India and its stance on environmental mediation

These new environmental developments in India and abroad suggest increasing acknowledgement of the value of nature and the desire to protect it. However, it is also critical to improve the public’s knowledge of environmental issues and issues that affect the earth’s health. More importantly, a more efficient and effective approach towards solving these environmental problems is needed to integrate science and technology with social sciences. We need to find a way to balance development agendas with the conservation of natural resources.

If done successfully, these changes will fix the environment and the relationship between humans and nature. The attitude in India and abroad in recent years toward natural resources and the environment has been one in which nature is viewed as an entity in and of itself. The UN Economic Commission for Europe (UNECE) is currently working on the rules of specific application for the Optional Rules.

However, at the heart of the argument is whether utilizing investment treaties as vehicles for environmental (and indigenous rights) disputes would limit opportunities for public participation and further entrench inequality since these cases are decided by private arbitrators with limited or no expertise in the environment or indigenous rights. This goes against centuries of thinking, in which we have viewed nature as something we must live harmoniously with to survive and thrive. However, due to the lack of a uniform standard for environmental mediation/ADR, these programs can be unnecessarily costly and inefficient. To further reduce costs to the parties and the courts and speedier resolution for stakeholders, a more uniform approach to structuring environmental mediation/ADR programs is needed.

The National Environmental Protection Act’sexisting environmental mediation provision should be reevaluated and updated. Furthermore, protocols for neutral evaluation of disputes should be created so that the parties do not have to retain their own private experts to evaluate permits, licenses, and other decisions made by federal agencies. As we go forward into a future where emerging technologies allow us to consider the very water that courses through our rivers “alive” or even “conscious,” it will be interesting to see how this mentality plays out, both in India and the rest of the world. This case has paved the way for many similar actions in the future.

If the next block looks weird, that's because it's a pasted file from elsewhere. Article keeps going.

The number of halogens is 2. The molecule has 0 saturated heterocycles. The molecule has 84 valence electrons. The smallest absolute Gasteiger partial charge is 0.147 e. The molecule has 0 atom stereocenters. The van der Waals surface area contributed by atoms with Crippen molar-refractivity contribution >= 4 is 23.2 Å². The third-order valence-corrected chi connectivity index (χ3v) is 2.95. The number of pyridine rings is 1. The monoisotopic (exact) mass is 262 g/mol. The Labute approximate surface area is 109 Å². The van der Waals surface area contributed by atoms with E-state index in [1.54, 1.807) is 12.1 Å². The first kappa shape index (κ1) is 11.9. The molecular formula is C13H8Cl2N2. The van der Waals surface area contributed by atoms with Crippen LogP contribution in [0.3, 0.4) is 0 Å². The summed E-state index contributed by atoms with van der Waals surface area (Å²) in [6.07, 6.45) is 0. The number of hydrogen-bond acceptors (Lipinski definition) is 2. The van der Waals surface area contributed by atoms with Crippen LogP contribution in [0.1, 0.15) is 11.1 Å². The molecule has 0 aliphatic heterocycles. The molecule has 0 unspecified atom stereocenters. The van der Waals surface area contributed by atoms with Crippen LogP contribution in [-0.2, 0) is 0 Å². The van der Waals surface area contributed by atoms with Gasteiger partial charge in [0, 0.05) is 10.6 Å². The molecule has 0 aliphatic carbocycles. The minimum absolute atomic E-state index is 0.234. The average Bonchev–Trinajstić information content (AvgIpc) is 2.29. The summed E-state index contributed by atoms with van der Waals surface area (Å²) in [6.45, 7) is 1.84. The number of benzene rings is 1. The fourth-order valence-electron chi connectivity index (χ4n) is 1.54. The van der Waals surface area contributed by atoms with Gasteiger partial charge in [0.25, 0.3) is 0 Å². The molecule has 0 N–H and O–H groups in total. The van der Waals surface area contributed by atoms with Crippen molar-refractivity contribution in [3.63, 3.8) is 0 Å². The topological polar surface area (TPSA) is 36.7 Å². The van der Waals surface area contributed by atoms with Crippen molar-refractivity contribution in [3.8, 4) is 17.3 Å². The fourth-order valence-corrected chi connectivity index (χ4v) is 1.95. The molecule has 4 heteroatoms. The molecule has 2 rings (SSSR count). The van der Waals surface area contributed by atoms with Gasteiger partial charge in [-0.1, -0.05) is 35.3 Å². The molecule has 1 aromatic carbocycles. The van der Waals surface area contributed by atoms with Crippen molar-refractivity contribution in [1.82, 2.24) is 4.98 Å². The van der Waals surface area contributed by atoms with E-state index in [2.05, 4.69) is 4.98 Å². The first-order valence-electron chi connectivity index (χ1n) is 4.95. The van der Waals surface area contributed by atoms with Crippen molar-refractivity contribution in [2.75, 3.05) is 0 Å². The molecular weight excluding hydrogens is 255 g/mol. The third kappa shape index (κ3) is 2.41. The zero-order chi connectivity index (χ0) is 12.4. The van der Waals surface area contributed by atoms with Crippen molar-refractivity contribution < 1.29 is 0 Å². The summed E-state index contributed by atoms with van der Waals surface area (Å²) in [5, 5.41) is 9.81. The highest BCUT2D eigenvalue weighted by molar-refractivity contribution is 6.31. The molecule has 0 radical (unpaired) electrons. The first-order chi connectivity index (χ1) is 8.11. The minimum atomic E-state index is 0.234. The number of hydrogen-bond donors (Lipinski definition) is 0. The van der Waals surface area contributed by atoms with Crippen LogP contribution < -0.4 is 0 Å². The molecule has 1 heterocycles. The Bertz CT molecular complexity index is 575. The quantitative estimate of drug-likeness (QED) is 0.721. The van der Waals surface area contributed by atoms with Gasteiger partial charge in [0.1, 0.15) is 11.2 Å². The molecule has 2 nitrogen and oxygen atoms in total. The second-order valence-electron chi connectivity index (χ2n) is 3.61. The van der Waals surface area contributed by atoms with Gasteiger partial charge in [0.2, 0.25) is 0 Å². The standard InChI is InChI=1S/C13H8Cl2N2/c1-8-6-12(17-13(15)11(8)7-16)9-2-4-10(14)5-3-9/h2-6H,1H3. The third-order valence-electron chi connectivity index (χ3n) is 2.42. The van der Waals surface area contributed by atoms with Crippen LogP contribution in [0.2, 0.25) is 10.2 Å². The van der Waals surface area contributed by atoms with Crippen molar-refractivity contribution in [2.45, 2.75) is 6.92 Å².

Although it is worth noting that this ruling is not legally binding in most countries with a Common Law background, it sets an important precedent. It raises awareness of the issue in the public’s eyes at large. Bargaining can be a powerful tool, but it isn’t always used to its full potential. It seems that the key lies in the framework, where bargaining is presented as an option but not required. If both parties aren’t willing to negotiate, then maybe mediation isn’t the best choice to try and resolve the dispute.

We hope that its effects will be more widespread in the coming years, and we encourage all lovers of nature to join in the effort to preserve their surroundings. India is not alone in having environmental disputes that need to be resolved. In the United States, the Environmental Protection Agency has been working for years on combating waste from coal energy plants, which they say pose a significant threat to wildlife and aquatic life in nearby bodies of water. And in Chile, a young Humboldt penguin in a captive breeding program was found to have a cell phone in his stomach when he died after refusing food. With so many environmental issues still needing attention in all parts of the world, judges in cases like the one brought by India may consider how their decisions might affect other nations when issuing verdicts that protect the natural environment. Arbitrators, mediators and state parties should be more aware of the deficiencies in the framework and methods to enhance environmental mediation/ADR. Without such awareness, it is impossible to develop effective measures that can help to solve environmental disputes.


http://Amirante, Domenico. “Environmental courts in comparative perspective: Preliminary reflections on the National Green Tribunal of India.” Pace Envtl. L. Rev. 29 : 441 (2011)

http://Ciarb ireland, Planning and Environmental Mediation with Mr John Deaton – Architect (2021), (last visited Oct 2, 2021)

http://Douglas James Amy, Environmental mediation: An alternative approach to policy stalemates, 15 Policy Sciences , 345-365 (1983)

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